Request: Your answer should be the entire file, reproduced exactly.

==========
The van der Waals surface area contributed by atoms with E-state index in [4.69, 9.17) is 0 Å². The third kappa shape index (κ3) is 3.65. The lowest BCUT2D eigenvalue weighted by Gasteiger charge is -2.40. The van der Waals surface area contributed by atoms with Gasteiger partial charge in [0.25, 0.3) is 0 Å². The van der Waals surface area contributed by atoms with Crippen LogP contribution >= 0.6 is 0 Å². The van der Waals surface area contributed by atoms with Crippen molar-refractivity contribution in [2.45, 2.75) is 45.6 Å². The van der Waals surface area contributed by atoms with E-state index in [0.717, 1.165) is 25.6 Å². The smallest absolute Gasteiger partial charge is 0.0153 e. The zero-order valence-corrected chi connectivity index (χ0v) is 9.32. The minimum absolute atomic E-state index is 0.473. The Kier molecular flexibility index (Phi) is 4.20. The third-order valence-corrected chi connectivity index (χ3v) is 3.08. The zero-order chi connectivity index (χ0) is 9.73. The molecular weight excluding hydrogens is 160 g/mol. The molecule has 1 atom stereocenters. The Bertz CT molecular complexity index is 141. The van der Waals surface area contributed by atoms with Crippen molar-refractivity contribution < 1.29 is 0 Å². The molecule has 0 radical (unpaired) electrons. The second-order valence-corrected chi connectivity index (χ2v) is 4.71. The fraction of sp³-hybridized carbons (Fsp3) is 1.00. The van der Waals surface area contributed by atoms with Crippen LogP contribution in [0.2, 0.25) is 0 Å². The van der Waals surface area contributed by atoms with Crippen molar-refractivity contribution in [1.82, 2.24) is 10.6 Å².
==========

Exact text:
The van der Waals surface area contributed by atoms with E-state index in [4.69, 9.17) is 0 Å². The third kappa shape index (κ3) is 3.65. The lowest BCUT2D eigenvalue weighted by Gasteiger charge is -2.40. The van der Waals surface area contributed by atoms with Gasteiger partial charge in [0.25, 0.3) is 0 Å². The van der Waals surface area contributed by atoms with Crippen LogP contribution >= 0.6 is 0 Å². The van der Waals surface area contributed by atoms with Crippen molar-refractivity contribution in [2.45, 2.75) is 45.6 Å². The van der Waals surface area contributed by atoms with E-state index in [0.717, 1.165) is 25.6 Å². The smallest absolute Gasteiger partial charge is 0.0153 e. The zero-order valence-corrected chi connectivity index (χ0v) is 9.32. The minimum absolute atomic E-state index is 0.473. The Kier molecular flexibility index (Phi) is 4.20. The third-order valence-corrected chi connectivity index (χ3v) is 3.08. The zero-order chi connectivity index (χ0) is 9.73. The molecular weight excluding hydrogens is 160 g/mol. The molecule has 1 atom stereocenters. The Bertz CT molecular complexity index is 141. The van der Waals surface area contributed by atoms with Crippen molar-refractivity contribution < 1.29 is 0 Å². The molecule has 0 radical (unpaired) electrons. The second-order valence-corrected chi connectivity index (χ2v) is 4.71. The fraction of sp³-hybridized carbons (Fsp3) is 1.00. The van der Waals surface area contributed by atoms with Crippen LogP contribution in [0.2, 0.25) is 0 Å². The van der Waals surface area contributed by atoms with Crippen molar-refractivity contribution in [1.82, 2.24) is 10.6 Å².